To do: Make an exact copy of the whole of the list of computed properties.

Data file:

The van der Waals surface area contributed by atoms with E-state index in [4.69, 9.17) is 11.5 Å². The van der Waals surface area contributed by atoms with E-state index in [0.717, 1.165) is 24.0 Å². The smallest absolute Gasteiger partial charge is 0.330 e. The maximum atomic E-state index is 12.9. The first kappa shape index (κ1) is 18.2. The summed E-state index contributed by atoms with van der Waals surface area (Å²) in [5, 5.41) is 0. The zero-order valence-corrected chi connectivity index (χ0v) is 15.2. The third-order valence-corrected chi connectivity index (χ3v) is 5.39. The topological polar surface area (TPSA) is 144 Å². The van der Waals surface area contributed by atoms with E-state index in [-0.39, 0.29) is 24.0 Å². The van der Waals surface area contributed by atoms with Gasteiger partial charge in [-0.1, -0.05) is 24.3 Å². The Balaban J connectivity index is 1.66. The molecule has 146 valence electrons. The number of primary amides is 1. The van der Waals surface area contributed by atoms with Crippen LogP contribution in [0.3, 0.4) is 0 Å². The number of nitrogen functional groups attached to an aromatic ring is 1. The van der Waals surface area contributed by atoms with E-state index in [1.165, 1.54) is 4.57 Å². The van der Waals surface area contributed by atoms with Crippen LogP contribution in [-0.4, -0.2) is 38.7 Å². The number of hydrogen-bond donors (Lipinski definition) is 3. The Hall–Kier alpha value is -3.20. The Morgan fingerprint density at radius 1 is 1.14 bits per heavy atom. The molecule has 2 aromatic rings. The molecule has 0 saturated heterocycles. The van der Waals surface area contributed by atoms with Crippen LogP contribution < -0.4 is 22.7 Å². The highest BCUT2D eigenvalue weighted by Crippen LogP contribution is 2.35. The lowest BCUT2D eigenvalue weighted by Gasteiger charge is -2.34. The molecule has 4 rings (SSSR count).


The van der Waals surface area contributed by atoms with E-state index in [4.69, 9.17) is 11.5 Å². The van der Waals surface area contributed by atoms with E-state index in [0.717, 1.165) is 24.0 Å². The smallest absolute Gasteiger partial charge is 0.330 e. The maximum atomic E-state index is 12.9. The first kappa shape index (κ1) is 18.2. The summed E-state index contributed by atoms with van der Waals surface area (Å²) in [5, 5.41) is 0. The zero-order valence-corrected chi connectivity index (χ0v) is 15.2. The third-order valence-corrected chi connectivity index (χ3v) is 5.39. The topological polar surface area (TPSA) is 144 Å². The van der Waals surface area contributed by atoms with E-state index in [-0.39, 0.29) is 24.0 Å². The van der Waals surface area contributed by atoms with Gasteiger partial charge in [-0.1, -0.05) is 24.3 Å². The Balaban J connectivity index is 1.66. The molecule has 146 valence electrons. The number of primary amides is 1. The van der Waals surface area contributed by atoms with Crippen LogP contribution in [0.3, 0.4) is 0 Å². The number of nitrogen functional groups attached to an aromatic ring is 1. The van der Waals surface area contributed by atoms with E-state index in [1.165, 1.54) is 4.57 Å². The van der Waals surface area contributed by atoms with Crippen LogP contribution in [-0.4, -0.2) is 38.7 Å². The number of hydrogen-bond donors (Lipinski definition) is 3. The Hall–Kier alpha value is -3.20. The Morgan fingerprint density at radius 1 is 1.14 bits per heavy atom. The molecule has 2 aromatic rings. The molecule has 0 saturated heterocycles. The van der Waals surface area contributed by atoms with Crippen LogP contribution < -0.4 is 22.7 Å². The highest BCUT2D eigenvalue weighted by Crippen LogP contribution is 2.35. The lowest BCUT2D eigenvalue weighted by Gasteiger charge is -2.34. The molecule has 4 rings (SSSR count).